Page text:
The Codes of Life

In the beginning was the Word ” And the Word was made Flesh. “

Is the ancient Scriptural passage referring to the genetic code? That’s debatable. But one thing is clear: the language of DNA, the Holy Writ shared by all living things, does indeed become flesh. The quaternary code of the nucleotides contains blueprints for health, as well as recipes for illness.

The emerging science of genomics—analysis of an individual’s specific genotype—is telling us much about how an individual’s unique genetic “name” is made flesh. Is it shouted or whispered? Stated clearly or mumbled? Are some syllables mispronounced? Over-emphasized? Barely audible? Genomics tells us that far more than previously thought, genetic expression is dependent on the signals—food, climate, environmental conditions, cultural influences—an individual receives from the “outside” world.

Health, then, is a state of dynamic harmony between a person’s inherent genetic predispositions and the environmental and nutritional signals he or she takes in. Predictive genomics, rapidly finding its way into day-to-day clinical practice, can bring to light a person’s genetic predispositions. It is up to that individual, working with knowledgeable health care practitioners, to tailor his or her environment for optimal, healthy gene expression.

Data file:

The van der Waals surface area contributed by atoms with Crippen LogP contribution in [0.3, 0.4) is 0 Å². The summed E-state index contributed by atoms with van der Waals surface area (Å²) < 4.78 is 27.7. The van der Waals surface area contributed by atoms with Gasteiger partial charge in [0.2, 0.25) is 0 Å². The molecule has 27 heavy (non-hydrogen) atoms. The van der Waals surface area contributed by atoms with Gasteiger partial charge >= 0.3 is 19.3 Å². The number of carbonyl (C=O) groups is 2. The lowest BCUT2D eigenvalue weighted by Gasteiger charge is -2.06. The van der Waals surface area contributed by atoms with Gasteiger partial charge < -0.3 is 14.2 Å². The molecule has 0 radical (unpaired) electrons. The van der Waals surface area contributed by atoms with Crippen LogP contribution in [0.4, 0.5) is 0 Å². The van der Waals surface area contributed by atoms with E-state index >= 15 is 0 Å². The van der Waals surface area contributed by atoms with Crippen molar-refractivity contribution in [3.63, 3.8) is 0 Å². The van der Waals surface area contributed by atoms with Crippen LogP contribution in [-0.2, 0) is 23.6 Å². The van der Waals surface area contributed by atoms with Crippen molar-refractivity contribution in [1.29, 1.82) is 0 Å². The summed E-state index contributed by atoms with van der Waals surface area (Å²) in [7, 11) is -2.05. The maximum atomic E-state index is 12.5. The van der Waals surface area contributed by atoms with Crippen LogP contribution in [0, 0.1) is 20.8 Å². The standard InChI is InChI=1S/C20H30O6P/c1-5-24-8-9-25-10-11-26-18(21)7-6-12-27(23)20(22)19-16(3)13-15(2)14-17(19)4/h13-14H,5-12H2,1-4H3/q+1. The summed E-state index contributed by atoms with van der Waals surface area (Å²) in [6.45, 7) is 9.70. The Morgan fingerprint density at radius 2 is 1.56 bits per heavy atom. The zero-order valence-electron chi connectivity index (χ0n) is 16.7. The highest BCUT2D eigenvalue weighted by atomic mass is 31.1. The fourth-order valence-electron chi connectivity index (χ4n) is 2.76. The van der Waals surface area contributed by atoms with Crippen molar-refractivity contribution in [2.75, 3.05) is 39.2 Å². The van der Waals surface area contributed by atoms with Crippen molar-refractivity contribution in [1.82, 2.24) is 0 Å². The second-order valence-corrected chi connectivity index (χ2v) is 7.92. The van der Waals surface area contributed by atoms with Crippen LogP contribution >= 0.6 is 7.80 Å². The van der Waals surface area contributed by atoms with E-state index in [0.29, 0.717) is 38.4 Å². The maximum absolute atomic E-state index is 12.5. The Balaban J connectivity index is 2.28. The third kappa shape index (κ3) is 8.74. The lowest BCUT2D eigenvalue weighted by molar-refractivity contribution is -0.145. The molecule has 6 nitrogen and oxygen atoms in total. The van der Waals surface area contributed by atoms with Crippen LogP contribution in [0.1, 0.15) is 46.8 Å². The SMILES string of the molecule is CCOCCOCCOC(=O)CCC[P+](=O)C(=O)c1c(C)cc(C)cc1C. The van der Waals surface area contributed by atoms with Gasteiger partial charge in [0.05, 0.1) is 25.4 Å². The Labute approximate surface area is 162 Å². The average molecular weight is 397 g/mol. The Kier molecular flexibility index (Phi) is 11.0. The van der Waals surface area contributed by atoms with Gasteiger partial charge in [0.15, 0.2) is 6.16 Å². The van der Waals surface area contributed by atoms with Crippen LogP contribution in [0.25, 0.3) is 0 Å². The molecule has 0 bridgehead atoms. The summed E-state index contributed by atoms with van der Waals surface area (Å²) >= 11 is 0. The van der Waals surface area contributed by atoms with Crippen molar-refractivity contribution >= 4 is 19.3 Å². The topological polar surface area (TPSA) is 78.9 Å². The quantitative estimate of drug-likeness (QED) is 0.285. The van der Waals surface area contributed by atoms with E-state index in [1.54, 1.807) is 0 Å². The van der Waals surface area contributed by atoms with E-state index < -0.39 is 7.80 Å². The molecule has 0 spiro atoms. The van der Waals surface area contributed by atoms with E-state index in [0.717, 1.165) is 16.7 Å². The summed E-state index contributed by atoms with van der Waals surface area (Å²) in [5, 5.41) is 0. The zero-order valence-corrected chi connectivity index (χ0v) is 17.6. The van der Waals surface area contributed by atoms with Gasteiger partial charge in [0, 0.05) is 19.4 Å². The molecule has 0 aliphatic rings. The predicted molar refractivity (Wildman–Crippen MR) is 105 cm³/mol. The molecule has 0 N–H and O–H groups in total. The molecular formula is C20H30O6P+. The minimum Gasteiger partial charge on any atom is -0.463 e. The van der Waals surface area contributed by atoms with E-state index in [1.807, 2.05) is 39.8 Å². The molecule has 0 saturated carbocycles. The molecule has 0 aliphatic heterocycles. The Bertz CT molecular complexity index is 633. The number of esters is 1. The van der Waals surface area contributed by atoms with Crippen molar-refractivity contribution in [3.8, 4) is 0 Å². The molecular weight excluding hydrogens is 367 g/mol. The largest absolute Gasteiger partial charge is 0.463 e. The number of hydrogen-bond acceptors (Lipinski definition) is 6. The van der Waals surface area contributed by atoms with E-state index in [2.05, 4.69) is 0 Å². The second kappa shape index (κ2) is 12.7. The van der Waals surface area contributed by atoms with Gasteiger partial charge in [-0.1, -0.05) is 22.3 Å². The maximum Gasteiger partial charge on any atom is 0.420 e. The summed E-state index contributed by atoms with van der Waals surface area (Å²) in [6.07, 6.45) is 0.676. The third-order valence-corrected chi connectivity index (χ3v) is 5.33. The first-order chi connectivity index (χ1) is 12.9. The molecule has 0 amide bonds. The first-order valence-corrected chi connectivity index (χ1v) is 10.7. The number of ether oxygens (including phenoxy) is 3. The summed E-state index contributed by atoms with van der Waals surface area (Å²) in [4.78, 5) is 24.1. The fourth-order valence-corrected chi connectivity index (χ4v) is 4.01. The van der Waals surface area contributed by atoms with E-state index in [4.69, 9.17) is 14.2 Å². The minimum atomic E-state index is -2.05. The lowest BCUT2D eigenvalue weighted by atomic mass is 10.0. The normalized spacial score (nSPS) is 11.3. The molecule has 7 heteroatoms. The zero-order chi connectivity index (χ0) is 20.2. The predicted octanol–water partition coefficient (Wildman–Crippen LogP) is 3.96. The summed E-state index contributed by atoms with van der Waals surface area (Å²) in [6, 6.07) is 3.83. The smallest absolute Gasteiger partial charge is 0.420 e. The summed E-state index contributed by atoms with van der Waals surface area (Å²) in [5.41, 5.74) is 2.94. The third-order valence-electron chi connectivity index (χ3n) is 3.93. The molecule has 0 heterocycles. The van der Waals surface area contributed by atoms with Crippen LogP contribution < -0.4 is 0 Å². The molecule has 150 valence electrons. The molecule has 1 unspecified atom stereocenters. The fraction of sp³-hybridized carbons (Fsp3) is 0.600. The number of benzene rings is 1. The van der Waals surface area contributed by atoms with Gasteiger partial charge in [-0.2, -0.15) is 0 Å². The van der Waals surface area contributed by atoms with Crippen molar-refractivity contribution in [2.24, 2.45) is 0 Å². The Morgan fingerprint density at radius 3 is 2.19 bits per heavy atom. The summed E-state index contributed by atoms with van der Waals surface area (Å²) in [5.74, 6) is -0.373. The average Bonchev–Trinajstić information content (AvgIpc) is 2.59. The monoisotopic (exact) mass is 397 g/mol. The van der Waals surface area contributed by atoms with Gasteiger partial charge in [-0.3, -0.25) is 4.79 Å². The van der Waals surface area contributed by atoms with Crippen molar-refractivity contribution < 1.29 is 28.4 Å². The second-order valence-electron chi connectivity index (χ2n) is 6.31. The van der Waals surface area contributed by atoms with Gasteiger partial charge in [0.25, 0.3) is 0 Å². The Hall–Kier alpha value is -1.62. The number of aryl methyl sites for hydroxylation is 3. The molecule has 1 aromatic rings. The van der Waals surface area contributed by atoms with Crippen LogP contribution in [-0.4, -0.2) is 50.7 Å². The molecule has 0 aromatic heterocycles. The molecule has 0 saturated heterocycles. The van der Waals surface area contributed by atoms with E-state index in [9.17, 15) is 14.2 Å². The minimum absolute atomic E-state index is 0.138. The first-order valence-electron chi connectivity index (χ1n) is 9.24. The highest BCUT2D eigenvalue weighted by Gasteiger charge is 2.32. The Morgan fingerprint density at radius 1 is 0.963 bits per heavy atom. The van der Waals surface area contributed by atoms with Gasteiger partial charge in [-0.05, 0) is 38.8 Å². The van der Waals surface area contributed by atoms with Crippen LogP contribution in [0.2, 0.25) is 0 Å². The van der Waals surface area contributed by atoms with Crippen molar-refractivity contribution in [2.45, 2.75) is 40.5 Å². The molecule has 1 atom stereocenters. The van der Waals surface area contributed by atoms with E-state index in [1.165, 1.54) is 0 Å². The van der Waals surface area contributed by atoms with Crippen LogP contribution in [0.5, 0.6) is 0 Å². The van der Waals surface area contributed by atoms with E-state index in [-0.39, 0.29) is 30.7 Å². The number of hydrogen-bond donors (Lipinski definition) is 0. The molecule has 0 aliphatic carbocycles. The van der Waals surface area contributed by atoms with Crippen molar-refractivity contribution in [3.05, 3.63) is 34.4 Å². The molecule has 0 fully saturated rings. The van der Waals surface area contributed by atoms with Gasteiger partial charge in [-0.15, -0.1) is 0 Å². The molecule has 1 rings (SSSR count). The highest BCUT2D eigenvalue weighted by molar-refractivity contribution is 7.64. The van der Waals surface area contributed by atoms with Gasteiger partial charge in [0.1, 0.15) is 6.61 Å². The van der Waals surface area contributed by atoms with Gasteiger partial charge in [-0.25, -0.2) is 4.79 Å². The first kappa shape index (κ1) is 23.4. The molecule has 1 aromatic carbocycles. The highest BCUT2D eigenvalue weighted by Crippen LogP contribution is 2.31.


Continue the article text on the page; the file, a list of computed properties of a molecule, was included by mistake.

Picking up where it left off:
One could say that life itself is the outcome of multiple orders of interacting code sets. Genetics is just one piece. On a far more mundane level, another set of codes—insurance reimbursement codes—governs much of what you and your colleagues can and cannot do as healers.

Since 1966, the AMA has controlled the codes that determine who and what is reimbursable in medicine. AMA is now being pushed by the federal government to address the glaring absence of codes for natural medicine and services given by non-MDs. How AMA will respond to this task remains to be seen. But the challenge itself is a watershed moment.

With this issue of Holistic Primary Care, I would like to welcome members of the American Association of Naturopathic Physicians to our dialog, and the association’s president, Michael Traub, ND, to our editorial advisory board. AANP members are graduates of the nation’s 4-year naturopathic medical schools, and they practice a comprehensive synthesis of the best in patient centered natural health care. It is our hope that Holistic Primary Care can serve as an interdisciplinary meeting place for all physicians concerned with primary preventive health care.

I welcome your feedback and your suggestions.

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